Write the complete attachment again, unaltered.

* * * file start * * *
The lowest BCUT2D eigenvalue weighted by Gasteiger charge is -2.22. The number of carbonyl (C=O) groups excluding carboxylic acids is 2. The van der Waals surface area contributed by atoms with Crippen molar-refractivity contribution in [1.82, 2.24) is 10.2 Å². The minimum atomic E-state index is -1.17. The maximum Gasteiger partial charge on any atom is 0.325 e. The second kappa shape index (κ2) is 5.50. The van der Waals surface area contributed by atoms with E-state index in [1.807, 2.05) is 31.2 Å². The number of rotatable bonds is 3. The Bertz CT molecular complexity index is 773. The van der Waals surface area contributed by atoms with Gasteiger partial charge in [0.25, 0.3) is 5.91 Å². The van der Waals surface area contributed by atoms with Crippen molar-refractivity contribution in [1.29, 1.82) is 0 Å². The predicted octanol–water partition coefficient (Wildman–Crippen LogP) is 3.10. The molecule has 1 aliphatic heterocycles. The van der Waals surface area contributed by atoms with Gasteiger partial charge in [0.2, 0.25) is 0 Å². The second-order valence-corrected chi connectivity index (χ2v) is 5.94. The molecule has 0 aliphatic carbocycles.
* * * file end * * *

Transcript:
The lowest BCUT2D eigenvalue weighted by Gasteiger charge is -2.22. The number of carbonyl (C=O) groups excluding carboxylic acids is 2. The van der Waals surface area contributed by atoms with Crippen molar-refractivity contribution in [1.82, 2.24) is 10.2 Å². The minimum atomic E-state index is -1.17. The maximum Gasteiger partial charge on any atom is 0.325 e. The second kappa shape index (κ2) is 5.50. The van der Waals surface area contributed by atoms with E-state index in [1.807, 2.05) is 31.2 Å². The number of rotatable bonds is 3. The Bertz CT molecular complexity index is 773. The van der Waals surface area contributed by atoms with Gasteiger partial charge in [0.25, 0.3) is 5.91 Å². The van der Waals surface area contributed by atoms with Crippen molar-refractivity contribution in [1.29, 1.82) is 0 Å². The predicted octanol–water partition coefficient (Wildman–Crippen LogP) is 3.10. The molecule has 1 aliphatic heterocycles. The van der Waals surface area contributed by atoms with Gasteiger partial charge in [0.2, 0.25) is 0 Å². The second-order valence-corrected chi connectivity index (χ2v) is 5.94. The molecule has 0 aliphatic carbocycles.